I’ve posted videos about Born to Run before. It’s a good book.
I’ve posted videos about Born to Run before. It’s a good book.
A recent study published in the British Journal of Sports Medicine examined the effect of running with minimalist shoes on pain perception and injury incidence in recreational runnings. The study is titled Examining injury risk and pain perception in runners using minimalist footwear and is authored by Dr. Michael Ryan of Griffith University, Australia.
The study, published in December 2013, concluded:
Running in minimalist footwear appears to increase the likelihood of experiencing an injury, with full minimalist designs specifically increasing pain at the shin and calf. Clinicians should exercise caution when recommending minimalist footwear to runners otherwise new to this footwear category who are preparing for a 10 km event.
What I find interesting is the following:
The first point makes me think that’s not a significant number to be a good representative sample, but I honestly wouldn’t know. I’m not a scientist.
The second point wouldn’t be an issue, except for point three. I’d assume twelve weeks is too short a time and 10 kilometres is too long a distance to push runners that have been running with padded shoes their entire life. And if the “event” was a race, even worse. They were asked to train too much, too quickly, and too fast.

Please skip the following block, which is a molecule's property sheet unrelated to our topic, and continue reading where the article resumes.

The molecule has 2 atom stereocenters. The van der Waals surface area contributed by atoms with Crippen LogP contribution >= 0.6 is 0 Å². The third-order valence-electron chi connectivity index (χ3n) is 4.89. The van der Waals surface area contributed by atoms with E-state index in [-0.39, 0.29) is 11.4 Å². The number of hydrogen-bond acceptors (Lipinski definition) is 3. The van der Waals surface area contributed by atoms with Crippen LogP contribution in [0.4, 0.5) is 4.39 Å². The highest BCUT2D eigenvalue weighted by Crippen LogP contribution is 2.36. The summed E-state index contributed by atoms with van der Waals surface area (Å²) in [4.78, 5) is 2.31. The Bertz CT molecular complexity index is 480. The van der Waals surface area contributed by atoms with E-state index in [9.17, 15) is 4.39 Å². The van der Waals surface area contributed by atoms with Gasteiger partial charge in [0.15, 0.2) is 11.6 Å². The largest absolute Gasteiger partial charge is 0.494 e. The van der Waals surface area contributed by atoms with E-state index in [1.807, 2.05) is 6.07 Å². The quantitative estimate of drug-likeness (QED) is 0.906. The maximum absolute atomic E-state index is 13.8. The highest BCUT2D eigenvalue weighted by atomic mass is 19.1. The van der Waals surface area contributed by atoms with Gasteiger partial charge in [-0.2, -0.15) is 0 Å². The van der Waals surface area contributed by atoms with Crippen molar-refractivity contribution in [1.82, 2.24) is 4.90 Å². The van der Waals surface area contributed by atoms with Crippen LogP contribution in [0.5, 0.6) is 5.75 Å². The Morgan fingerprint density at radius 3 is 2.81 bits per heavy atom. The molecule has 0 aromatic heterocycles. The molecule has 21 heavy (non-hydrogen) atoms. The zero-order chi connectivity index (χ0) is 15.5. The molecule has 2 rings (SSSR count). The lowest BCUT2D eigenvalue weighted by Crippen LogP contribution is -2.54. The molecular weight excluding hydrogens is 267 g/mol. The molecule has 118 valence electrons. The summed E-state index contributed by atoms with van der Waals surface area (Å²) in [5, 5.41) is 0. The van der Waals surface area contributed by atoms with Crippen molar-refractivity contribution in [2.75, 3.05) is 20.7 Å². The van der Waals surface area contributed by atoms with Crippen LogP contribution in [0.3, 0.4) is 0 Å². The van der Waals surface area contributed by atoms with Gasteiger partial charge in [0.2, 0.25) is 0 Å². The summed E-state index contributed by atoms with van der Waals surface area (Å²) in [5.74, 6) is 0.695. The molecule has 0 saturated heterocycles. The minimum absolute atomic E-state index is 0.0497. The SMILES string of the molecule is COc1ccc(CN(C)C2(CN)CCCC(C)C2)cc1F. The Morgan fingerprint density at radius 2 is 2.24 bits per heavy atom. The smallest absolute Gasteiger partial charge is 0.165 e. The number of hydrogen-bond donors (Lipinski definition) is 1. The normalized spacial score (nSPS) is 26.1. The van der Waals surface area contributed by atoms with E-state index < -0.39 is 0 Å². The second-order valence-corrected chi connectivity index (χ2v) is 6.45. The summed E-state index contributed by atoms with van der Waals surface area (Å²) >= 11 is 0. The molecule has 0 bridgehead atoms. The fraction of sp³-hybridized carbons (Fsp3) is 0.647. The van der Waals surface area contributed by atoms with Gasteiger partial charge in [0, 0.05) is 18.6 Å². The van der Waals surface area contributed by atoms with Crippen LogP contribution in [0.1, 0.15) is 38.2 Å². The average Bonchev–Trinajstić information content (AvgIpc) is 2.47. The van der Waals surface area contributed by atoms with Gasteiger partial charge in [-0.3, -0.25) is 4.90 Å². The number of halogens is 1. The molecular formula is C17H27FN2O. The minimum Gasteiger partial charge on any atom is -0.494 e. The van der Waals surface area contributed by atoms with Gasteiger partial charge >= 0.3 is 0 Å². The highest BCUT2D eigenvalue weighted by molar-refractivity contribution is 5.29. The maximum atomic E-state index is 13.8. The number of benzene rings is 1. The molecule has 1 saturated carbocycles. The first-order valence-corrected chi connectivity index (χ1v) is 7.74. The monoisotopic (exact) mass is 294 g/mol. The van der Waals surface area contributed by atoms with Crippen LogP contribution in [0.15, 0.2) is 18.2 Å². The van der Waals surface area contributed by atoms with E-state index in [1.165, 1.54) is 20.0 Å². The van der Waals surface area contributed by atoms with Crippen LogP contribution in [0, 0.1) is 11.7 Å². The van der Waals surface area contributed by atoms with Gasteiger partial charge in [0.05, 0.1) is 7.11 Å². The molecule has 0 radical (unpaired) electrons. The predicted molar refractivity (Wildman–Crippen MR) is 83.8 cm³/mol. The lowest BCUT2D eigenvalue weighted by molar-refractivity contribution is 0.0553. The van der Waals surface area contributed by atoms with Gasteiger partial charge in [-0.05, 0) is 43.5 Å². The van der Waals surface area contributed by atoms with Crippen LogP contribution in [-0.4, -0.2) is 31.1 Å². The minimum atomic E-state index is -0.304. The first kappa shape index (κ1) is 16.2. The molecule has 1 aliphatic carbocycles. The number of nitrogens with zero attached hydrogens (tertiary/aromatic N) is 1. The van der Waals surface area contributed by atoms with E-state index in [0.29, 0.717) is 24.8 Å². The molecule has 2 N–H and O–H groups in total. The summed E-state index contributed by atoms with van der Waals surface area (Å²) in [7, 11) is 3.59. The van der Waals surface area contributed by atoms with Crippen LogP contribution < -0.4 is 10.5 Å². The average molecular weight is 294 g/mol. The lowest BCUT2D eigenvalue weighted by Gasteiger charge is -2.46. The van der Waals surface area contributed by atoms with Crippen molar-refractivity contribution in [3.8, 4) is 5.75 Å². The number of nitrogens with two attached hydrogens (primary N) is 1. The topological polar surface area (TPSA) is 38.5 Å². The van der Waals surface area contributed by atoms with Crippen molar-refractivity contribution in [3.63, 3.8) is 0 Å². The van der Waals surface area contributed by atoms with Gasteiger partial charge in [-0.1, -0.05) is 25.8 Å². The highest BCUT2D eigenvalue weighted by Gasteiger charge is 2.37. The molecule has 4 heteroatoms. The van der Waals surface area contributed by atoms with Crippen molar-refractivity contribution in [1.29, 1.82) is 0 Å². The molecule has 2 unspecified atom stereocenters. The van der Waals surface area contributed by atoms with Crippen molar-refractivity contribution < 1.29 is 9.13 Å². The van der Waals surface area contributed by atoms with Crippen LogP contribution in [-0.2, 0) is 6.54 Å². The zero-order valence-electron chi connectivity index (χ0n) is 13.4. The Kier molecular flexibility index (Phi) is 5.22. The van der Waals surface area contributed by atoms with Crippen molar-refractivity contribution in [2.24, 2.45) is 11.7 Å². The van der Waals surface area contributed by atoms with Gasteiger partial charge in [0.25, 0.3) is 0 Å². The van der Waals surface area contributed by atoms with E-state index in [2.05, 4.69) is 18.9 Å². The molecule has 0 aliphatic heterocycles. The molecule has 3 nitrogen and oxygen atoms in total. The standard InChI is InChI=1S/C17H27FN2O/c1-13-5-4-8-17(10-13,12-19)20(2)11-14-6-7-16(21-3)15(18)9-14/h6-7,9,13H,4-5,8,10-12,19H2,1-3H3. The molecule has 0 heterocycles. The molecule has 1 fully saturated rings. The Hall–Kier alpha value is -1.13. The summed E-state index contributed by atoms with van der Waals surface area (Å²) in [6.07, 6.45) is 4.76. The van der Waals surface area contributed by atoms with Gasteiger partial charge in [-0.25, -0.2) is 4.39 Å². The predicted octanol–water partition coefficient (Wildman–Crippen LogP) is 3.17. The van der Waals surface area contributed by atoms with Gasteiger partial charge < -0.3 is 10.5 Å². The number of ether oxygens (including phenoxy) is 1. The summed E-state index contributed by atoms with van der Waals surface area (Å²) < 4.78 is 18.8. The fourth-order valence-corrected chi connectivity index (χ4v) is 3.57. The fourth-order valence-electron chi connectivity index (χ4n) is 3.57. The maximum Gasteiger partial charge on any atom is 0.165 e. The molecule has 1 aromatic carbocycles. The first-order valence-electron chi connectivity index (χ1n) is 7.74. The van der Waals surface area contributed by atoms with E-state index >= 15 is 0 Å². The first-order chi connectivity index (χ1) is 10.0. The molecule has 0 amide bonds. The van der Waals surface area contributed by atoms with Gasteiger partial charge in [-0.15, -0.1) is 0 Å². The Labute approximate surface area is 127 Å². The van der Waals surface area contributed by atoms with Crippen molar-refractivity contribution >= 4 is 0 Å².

I’m surprised there weren’t even more injuries.
When I first started running barefoot I did a lot of research. I searched online and found the experts, read books, asked a few people that had been running barefoot for a while.
What everyone agreed on is that you must start slow and run short distances for a while… or you will get injured.
Your body is used to running one way and you suddenly ask it to run differently. It seems obvious that it’ll need to adapt. I started with very slow 2 kilometre runs completely barefoot. I did that for weeks. And I almost immediately felt better. After a few months I tried 5 kilometres. After about 6 months I bought my first minimalist shoes (New Balance Minimus) that I still use, and I tried 10 kilometres. Slow.